Within a month or so I was in a good groove and had the opportunity to join Same Skies’ Transformative Leadership in Action program, where I worked within a group of like-minded individuals to develop a new service for refugees in KL. Together, we started the Refugee Network Centre through a successful online crowdfunding campaign and raised over $5,000 AUD. The centre will open soon and will be available to refugees from all communities. Not only will it be a platform for them provide skills and train others, but it’s a way for refugees to connect and share their existing skills and knowledge and network with local Malaysian entrepreneurs.
It was great to be part of a program that I witness grow from nothing to a thorough and well-executed community-led humanitarian project. With this new knowledge and skills, I felt well-placed and confident when asked by my local supervisor to extend my placement to support the development of livelihood and community protection-based projects.
Payong, being a partner of UNCHR Malaysia, had been supporting refugee community groups throughout the year on different livelihood projects. They had been asked to extend to Penang, as well as take on another project to support a community domestic violence shelter in KL. Some of my highlights of my placement came during this period, travelling to Penang to meet and work with members of the Rohingya community to design protection projects for implementation in 2019.
The community domestic violence shelter is a transitional home for women run by the Rohingya Society in Malaysia (RSM). Servicing predominantly Rohingya women, this shelter is run by the refugee community for women that have experience sexual and gender-based violence. My role was to support the organisation to explore ways of making the transitional home financially sustainable in the future and less reliant on UNHCR funding. We supported RSM to develop a business strategy for a catering business, where any profits made would go towards the running costs of the transitional home. RSM is now ready to implement this business strategy and will likely start the business in early 2019.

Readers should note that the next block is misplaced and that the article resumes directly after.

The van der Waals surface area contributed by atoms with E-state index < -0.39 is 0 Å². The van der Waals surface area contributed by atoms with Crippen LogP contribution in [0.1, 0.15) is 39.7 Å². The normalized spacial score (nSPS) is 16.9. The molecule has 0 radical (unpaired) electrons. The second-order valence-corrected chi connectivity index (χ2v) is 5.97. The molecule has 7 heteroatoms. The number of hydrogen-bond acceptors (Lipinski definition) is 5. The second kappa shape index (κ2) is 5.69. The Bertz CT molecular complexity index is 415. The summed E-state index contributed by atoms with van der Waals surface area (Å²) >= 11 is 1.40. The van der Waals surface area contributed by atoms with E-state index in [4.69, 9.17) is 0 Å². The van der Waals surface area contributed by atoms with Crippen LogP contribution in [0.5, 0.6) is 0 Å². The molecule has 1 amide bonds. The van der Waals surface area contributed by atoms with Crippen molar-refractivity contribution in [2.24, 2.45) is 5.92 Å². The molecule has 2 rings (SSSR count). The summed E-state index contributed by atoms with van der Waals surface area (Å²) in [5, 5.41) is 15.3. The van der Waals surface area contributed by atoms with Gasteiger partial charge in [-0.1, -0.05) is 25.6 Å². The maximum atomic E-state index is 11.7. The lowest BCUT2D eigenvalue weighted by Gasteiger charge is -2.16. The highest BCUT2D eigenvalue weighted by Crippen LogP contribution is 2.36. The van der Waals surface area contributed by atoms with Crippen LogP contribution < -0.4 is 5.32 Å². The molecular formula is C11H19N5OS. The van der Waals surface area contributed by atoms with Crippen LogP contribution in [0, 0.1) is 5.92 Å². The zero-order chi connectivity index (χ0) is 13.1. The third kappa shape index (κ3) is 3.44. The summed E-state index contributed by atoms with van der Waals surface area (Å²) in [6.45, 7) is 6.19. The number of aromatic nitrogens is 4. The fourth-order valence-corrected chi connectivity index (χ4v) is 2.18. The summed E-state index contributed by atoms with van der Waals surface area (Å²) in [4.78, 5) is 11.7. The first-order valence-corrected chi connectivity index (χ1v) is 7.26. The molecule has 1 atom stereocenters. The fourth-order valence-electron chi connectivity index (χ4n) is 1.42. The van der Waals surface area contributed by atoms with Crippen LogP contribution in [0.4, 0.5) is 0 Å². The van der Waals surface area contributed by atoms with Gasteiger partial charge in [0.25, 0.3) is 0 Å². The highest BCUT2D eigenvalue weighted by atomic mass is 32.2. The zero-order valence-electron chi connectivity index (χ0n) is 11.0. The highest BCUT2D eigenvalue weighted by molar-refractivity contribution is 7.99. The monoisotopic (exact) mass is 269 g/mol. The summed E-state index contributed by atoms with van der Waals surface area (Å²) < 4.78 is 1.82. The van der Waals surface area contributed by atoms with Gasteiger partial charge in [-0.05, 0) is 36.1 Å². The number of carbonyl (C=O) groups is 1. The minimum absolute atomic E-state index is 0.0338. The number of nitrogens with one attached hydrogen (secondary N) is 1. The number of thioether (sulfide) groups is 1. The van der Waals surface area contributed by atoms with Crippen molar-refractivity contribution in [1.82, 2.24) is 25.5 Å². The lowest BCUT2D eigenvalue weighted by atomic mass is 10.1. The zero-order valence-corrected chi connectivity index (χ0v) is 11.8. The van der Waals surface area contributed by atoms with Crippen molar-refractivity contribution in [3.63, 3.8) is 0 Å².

The past nine months as a HOST International CandleLighters volunteer was packed with projects and initiatives that fortunately, aligned precisely with my own professional objectives and values. The experience that I’ve gained has been invaluable and the relationships cultivated have been priceless. It has also given me clarity with where and how I want to further develop my career. In the short-term I’m interested in the Southeast Asia region and hope to work within Myanmar as this country is a major source of displacement within the region. Longer term, I’m interested in other complex and multi-faceted crises. The Sahel Region in Africa is an area of interest to me, as you see the cumulative impact of climate change, poverty, and political instability that has spurred sporadic conflict and displacement. I would also like to explore how I could balance work in the field with work back home in Australia and am thinking about ways that I could enter academia and research.